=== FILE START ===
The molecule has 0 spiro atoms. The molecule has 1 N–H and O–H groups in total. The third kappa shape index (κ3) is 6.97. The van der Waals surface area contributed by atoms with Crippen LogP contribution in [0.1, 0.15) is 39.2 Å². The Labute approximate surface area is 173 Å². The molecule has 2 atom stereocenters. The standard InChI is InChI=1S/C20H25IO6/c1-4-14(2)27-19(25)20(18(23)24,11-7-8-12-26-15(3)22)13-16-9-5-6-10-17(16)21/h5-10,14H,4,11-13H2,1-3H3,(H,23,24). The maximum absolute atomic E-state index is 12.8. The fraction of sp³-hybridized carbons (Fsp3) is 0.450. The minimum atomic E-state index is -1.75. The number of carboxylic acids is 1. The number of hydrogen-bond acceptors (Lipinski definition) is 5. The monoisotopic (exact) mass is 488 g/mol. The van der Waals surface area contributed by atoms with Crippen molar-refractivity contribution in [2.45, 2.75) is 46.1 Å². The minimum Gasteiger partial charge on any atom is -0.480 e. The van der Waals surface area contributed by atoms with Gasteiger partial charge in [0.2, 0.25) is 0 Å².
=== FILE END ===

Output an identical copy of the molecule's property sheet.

The molecule has 0 spiro atoms. The molecule has 1 N–H and O–H groups in total. The third kappa shape index (κ3) is 6.97. The van der Waals surface area contributed by atoms with Crippen LogP contribution in [0.1, 0.15) is 39.2 Å². The Labute approximate surface area is 173 Å². The molecule has 2 atom stereocenters. The standard InChI is InChI=1S/C20H25IO6/c1-4-14(2)27-19(25)20(18(23)24,11-7-8-12-26-15(3)22)13-16-9-5-6-10-17(16)21/h5-10,14H,4,11-13H2,1-3H3,(H,23,24). The maximum absolute atomic E-state index is 12.8. The fraction of sp³-hybridized carbons (Fsp3) is 0.450. The minimum atomic E-state index is -1.75. The number of carboxylic acids is 1. The number of hydrogen-bond acceptors (Lipinski definition) is 5. The monoisotopic (exact) mass is 488 g/mol. The van der Waals surface area contributed by atoms with Crippen molar-refractivity contribution in [2.45, 2.75) is 46.1 Å². The minimum Gasteiger partial charge on any atom is -0.480 e. The van der Waals surface area contributed by atoms with Gasteiger partial charge in [0.2, 0.25) is 0 Å².